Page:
Supreme Court dismisses Fourth Amendment child abuse case for mootness

[JURIST] The US Supreme Court [official website; JURIST news archive] on Thursday ruled [opinion, PDF] 7-2 to dismiss Camreta v. Greene [Cornell LII backgrounder; JURIST report] for mootness. The initial issue surrounded the circumstances for a warrant allowing officials to interview a minor, without parental notification, about abuse allegations. The US Court of Appeals for the Ninth Circuit [official website] ruled [opinion, PDF] that state child protective services workers Bob Camreta and James Alford were entitled to qualified immunity on Fourth Amendment [text] claims, relying on both a balancing test and the view that sexual abuse cases require "special needs," but ruled against the defendants on Fourteenth Amendment [text] claims. Camreta and Alford appealed the latter part of the decision. The Supreme Court first ruled that it may hear the appeals of prevailing parties in some circumstances. However, since the minor in the case moved out of her jurisdiction and will soon turn 18, the court found the case moot.

We conclude that this Court generally may review a lower court's constitutional ruling at the behest of a government official granted immunity. But we may not do so in this case for reasons peculiar to it. The case has become moot because the child has grown up and moved across the country, and so will never again be subject to the Oregon in-school interviewing practices whose constitutionality is at issue. We therefore do not reach the Fourth Amendment question in this case. In line with our normal practice when mootness frustrates a party's right to appeal, we vacate the part of the Ninth Circuit's opinion that decided the Fourth Amendment issue.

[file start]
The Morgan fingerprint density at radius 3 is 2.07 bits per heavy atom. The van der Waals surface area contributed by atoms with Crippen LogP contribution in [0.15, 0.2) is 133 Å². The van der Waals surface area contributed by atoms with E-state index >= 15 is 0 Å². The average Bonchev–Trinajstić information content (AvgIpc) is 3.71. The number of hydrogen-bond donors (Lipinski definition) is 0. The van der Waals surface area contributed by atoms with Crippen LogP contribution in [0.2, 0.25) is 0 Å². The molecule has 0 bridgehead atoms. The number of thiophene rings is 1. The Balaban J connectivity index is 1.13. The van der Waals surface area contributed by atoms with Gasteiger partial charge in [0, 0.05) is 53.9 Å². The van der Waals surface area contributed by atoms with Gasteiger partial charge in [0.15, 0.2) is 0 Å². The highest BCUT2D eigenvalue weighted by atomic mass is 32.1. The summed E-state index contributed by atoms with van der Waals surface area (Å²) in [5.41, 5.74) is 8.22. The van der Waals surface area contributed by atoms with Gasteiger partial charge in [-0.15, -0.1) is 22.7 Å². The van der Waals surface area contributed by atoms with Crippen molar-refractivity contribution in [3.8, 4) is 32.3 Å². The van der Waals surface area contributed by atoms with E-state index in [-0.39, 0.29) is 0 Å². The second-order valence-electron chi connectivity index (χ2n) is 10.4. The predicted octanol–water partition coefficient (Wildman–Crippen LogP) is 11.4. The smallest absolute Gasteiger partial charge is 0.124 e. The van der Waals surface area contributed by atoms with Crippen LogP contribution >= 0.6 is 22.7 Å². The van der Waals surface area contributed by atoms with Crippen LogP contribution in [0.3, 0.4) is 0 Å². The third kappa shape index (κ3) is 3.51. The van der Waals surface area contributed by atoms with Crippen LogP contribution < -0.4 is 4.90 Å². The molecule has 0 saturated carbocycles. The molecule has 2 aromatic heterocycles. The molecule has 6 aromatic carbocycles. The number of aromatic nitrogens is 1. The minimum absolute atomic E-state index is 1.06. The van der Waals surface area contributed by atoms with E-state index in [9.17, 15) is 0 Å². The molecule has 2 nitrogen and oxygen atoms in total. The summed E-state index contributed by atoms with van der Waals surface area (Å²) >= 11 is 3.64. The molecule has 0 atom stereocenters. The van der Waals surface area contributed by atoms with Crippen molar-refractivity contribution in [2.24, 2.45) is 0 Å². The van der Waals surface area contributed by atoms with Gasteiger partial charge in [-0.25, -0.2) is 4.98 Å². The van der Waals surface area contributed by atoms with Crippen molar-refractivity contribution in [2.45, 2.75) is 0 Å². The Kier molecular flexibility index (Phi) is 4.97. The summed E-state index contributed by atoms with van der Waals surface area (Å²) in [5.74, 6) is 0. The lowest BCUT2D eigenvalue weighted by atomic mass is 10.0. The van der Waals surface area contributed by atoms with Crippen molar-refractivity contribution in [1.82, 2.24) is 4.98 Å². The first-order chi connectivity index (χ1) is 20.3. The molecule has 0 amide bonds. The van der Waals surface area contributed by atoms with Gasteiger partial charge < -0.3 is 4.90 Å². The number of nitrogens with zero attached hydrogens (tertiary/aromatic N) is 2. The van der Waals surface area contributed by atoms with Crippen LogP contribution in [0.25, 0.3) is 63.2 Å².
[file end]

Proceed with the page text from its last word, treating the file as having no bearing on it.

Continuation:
Justice Elena Kagan delivered the opinion. Justices Antonin Scalia and Sonia Sotomayor, joined by Justice Stephen Breyer, filed concurrences. Justice Anthony Kennedy, joined by Justice Clarence Thomas, in dissent, stated he would not have granted certiorari, due to mootness and not allowing prevailing parties to relitigate their claims.

Nearly 10 years ago in Oregon, child services was advised that Nimrod Greene was molesting his 9-year-old daughter, SG, the minor in this case. Camreta and Alford took SG out of class and interrogated her for two hours to determine if she was being sexually abused at home. Due to her answers and the previous allegations, Camreta believed she was being abused and obtained a protective order, removing SG and her sister from the home. SG and her sister were physically examined after this, but their mother was denied from being present at the examination. She eventually filed suit on behalf of her children against Camreta and Alford for Fourth and Fourteenth Amendment violations. SG has since moved to California.

 

About Paper Chase

Paper Chase is JURIST's real-time legal news service, powered by a team of 30 law student reporters and editors led by law professor Bernard Hibbitts at the University of Pittsburgh School of Law. As an educational service, Paper Chase is dedicated to presenting important legal news and materials rapidly, objectively and intelligibly in an accessible format.

© Copyright JURIST Legal News and Research Services, Inc., 2013.